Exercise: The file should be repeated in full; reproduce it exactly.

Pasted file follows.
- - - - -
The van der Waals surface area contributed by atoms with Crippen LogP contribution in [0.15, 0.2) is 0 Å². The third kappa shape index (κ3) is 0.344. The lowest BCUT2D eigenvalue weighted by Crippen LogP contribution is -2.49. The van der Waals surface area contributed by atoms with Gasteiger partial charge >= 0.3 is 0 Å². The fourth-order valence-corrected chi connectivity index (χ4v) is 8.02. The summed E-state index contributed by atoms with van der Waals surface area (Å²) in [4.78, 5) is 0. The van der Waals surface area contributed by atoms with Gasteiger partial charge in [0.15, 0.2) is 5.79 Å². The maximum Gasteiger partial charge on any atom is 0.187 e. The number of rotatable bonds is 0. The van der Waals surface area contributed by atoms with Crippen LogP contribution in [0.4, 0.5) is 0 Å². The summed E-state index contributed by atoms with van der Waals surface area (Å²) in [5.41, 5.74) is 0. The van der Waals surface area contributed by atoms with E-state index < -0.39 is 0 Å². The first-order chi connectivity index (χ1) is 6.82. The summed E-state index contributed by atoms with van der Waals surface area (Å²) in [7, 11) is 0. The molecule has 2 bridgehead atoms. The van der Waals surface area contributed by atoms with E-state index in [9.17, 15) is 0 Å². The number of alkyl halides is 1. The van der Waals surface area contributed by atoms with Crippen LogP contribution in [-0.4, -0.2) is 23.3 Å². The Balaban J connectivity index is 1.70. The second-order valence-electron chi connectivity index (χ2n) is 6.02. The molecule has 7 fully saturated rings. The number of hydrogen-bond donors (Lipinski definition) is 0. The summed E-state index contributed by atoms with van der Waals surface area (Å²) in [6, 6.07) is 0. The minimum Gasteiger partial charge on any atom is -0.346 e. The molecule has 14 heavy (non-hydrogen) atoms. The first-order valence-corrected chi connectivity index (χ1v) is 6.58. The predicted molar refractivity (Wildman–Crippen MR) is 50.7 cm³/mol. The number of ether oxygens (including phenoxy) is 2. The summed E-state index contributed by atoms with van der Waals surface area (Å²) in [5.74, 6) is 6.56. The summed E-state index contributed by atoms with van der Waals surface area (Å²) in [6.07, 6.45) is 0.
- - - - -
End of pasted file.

The van der Waals surface area contributed by atoms with Crippen LogP contribution in [0.15, 0.2) is 0 Å². The third kappa shape index (κ3) is 0.344. The lowest BCUT2D eigenvalue weighted by Crippen LogP contribution is -2.49. The van der Waals surface area contributed by atoms with Gasteiger partial charge >= 0.3 is 0 Å². The fourth-order valence-corrected chi connectivity index (χ4v) is 8.02. The summed E-state index contributed by atoms with van der Waals surface area (Å²) in [4.78, 5) is 0. The van der Waals surface area contributed by atoms with Gasteiger partial charge in [0.15, 0.2) is 5.79 Å². The maximum Gasteiger partial charge on any atom is 0.187 e. The number of rotatable bonds is 0. The van der Waals surface area contributed by atoms with Crippen LogP contribution in [0.4, 0.5) is 0 Å². The summed E-state index contributed by atoms with van der Waals surface area (Å²) in [5.41, 5.74) is 0. The van der Waals surface area contributed by atoms with E-state index < -0.39 is 0 Å². The first-order chi connectivity index (χ1) is 6.82. The summed E-state index contributed by atoms with van der Waals surface area (Å²) in [7, 11) is 0. The molecule has 2 bridgehead atoms. The van der Waals surface area contributed by atoms with E-state index in [9.17, 15) is 0 Å². The number of alkyl halides is 1. The van der Waals surface area contributed by atoms with Crippen LogP contribution in [-0.4, -0.2) is 23.3 Å². The Balaban J connectivity index is 1.70. The second-order valence-electron chi connectivity index (χ2n) is 6.02. The molecule has 7 fully saturated rings. The number of hydrogen-bond donors (Lipinski definition) is 0. The summed E-state index contributed by atoms with van der Waals surface area (Å²) in [6, 6.07) is 0. The minimum Gasteiger partial charge on any atom is -0.346 e. The molecule has 14 heavy (non-hydrogen) atoms. The first-order valence-corrected chi connectivity index (χ1v) is 6.58. The predicted molar refractivity (Wildman–Crippen MR) is 50.7 cm³/mol. The number of ether oxygens (including phenoxy) is 2. The summed E-state index contributed by atoms with van der Waals surface area (Å²) in [5.74, 6) is 6.56. The summed E-state index contributed by atoms with van der Waals surface area (Å²) in [6.07, 6.45) is 0.